Ben's Car Blog
January 29, 2018 /

WRX Oil Change

WRX Oil Change

Earlier this month the WRX rolled over 7,000 miles! This meant it was time for a second oil change - the first one I would be doing myself (I redeemed a freebie with the dealership for the 3,000 mile break-in oil change).

Before jumping in, I did some research on what kind of oil is best for the FA20 engine. A bit of Googling ended up just giving me a headache, since there's A LOT of opinions on this topic (see this 140+ page thread over on NASIOC).

Step 1: Gather your tools + supplies

I saw a lot of recommendations to use 5W-40 Rotella T6, but changing the viscosity from the manufacturer recommendation just made me nervous. There were a lot of mentions of Penzoil Ultra Platinum 5W-30 too, but at the time, it was more difficult to find locally and not much cheaper than the OEM stuff.

In the end, I decided to play it safe and roll with the Subaru OEM Idemitsu oil. If bought in bulk, it's pretty affordable! I picked up a case (12 one quart bottles) of oil, two filters, and two crush washers from my dealership for $94.48, or just under $50 per oil change.

July 2023 Update: I've since switched to Costco's Kirkland brand oil on our cars since its an incredible value (~$20/oil change) and comes very highly rated/recommended.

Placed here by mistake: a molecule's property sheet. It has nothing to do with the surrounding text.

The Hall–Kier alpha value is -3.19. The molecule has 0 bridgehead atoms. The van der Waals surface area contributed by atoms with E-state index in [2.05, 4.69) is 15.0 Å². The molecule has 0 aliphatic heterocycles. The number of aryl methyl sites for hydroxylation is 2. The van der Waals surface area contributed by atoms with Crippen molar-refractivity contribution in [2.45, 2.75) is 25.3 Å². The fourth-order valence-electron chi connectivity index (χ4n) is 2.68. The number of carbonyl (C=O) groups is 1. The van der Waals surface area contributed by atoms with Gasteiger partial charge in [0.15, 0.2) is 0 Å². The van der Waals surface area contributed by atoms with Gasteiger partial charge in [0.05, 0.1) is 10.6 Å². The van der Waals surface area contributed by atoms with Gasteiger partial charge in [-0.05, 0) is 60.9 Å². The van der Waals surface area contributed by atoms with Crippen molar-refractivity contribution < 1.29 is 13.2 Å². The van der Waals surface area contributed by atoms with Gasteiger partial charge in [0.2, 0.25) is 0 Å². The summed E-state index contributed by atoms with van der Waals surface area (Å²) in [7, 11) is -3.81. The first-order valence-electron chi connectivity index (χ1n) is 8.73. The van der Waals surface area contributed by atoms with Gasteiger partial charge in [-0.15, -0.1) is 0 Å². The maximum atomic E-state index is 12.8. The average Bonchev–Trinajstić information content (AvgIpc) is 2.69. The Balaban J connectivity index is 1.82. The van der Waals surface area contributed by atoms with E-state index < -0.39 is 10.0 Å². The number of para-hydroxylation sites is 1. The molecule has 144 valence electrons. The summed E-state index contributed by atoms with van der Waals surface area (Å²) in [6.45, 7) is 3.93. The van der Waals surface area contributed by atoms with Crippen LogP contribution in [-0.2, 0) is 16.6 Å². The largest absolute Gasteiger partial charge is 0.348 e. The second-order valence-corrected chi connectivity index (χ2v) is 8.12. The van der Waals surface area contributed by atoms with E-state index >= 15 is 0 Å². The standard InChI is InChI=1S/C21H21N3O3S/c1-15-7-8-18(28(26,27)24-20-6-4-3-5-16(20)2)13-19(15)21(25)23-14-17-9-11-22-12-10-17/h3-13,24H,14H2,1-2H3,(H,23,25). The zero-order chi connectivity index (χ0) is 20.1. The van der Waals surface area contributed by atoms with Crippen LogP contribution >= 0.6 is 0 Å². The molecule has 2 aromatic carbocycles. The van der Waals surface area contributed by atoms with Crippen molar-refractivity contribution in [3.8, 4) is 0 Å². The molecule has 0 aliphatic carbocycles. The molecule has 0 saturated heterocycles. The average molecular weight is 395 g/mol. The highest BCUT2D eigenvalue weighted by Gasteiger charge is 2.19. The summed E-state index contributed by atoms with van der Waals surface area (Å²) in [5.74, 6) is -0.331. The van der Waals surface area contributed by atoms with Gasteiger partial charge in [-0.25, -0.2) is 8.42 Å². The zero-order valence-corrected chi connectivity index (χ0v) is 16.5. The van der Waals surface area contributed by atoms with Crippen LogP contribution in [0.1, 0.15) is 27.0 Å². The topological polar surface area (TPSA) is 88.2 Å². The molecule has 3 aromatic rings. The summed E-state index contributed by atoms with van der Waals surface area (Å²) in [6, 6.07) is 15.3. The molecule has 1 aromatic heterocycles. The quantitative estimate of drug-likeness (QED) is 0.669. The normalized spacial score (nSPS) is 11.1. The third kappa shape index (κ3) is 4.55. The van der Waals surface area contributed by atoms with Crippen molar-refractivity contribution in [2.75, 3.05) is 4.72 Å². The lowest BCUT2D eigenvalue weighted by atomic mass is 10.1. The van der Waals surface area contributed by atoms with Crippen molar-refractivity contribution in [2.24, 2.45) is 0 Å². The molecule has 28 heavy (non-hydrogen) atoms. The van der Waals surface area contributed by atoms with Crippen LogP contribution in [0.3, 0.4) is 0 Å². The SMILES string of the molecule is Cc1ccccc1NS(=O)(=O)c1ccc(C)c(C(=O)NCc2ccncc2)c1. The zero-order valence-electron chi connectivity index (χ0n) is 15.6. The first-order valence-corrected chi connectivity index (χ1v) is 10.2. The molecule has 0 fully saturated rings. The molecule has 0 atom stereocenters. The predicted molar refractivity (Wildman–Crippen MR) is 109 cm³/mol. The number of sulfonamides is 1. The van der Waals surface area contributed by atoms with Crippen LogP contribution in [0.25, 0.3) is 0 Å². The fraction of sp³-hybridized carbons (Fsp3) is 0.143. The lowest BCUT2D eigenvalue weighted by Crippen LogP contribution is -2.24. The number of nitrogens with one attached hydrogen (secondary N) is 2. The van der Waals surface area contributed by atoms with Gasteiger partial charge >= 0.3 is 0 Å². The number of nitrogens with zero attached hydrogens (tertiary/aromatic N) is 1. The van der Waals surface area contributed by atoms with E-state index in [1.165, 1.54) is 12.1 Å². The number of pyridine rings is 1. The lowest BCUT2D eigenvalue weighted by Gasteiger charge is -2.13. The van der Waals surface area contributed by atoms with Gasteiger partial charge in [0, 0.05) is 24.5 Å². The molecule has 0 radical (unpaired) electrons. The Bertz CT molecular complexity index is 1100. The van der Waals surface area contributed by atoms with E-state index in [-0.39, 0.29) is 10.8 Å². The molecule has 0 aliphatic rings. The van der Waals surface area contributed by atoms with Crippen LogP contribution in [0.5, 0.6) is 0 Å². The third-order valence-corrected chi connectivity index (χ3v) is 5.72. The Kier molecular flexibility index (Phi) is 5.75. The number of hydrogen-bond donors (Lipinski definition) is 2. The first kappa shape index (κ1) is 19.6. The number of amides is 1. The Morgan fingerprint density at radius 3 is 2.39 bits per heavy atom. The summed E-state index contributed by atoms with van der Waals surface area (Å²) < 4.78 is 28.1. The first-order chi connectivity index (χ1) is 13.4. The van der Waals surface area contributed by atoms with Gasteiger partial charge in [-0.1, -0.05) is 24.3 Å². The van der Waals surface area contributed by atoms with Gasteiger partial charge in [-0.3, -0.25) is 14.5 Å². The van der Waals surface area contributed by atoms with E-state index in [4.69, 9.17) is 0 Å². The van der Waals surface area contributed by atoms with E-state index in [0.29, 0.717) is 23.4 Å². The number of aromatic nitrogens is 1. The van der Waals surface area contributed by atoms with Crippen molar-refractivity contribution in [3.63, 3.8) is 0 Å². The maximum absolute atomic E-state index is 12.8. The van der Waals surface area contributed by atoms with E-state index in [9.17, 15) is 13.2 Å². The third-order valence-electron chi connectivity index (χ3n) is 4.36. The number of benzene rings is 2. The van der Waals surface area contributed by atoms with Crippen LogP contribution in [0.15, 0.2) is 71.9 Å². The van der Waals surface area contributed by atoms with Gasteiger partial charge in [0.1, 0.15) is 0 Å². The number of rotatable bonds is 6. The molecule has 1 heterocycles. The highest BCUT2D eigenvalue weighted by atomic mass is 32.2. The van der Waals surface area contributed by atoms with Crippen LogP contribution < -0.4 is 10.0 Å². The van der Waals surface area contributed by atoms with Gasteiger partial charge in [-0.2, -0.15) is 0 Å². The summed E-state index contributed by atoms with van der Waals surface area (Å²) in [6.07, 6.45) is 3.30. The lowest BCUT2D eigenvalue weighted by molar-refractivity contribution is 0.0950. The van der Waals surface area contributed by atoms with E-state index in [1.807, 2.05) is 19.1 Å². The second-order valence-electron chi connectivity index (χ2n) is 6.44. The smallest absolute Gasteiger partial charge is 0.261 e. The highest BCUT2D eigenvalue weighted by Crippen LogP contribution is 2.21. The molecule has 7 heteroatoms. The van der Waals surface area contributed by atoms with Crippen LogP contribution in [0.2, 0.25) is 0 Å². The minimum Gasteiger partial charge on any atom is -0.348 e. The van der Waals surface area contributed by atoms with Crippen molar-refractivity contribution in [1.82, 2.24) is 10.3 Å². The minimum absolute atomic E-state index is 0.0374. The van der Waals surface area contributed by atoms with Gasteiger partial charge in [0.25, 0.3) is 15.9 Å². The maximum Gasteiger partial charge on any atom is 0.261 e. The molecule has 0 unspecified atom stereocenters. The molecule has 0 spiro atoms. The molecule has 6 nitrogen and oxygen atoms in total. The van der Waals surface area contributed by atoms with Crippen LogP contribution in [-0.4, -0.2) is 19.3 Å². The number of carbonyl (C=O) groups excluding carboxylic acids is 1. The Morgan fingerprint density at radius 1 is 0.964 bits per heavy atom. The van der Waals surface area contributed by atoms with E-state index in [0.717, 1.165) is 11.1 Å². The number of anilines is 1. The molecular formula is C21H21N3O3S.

Supplies from the dealership

Everything ready to go

Finally, I gathered the rest of the tools I'd need:

Step 2: Jack up the car

I backed the car into the garage and chocked the rear wheels. Having only jacked the car up once (in the dark), I took some time to familiarize myself with the jacking points on the car.

Unfortunately the only jack I had on-hand was my Harbor Freight 1.5 ton racing jack. While this worked perfectly for my pint-sized Fiesta ST, I realized I'd need to upgrade to a heavier duty jack soon!

Nonetheless, I was able to fit both the jack and stand on the passenger side front frame rail.

Chocking the wheels

Jacking up the car

December 2020 Update: After some more research, I've started using the WRX's front jacking point - located just behind the headers. This is much more convenient since I only have to jack the car up in one place, but does require a beefier floor jack:

The WRX's front jacking plate

The WRX's front jacking plate

Step 3: Remove old filter

Next, I popped the hood and unscrewed the oil filter. I seriously want to kiss whatever engineer at Subaru designed the top-facing oil filter.

Even though I needed to break out the filter wrench, breaking the thing loose standing up is INFINITELY easier than lying on your back. To all non-Subaru manufacturers: this is the way.

Loosening the filter

Filter removed

After a quick kick of the front tire to make sure the car was stable and centered on the jack stands, I slid under the car to check things out.

Ready to roll under

My first impressions were that everything is much more accessible and intelligently laid out than on the ST. Subaru is clearly catering to the driveway mechanic here! My favorite part was this sweet "DIT Forged" logo stamped into the support arm of the aluminum skid pan: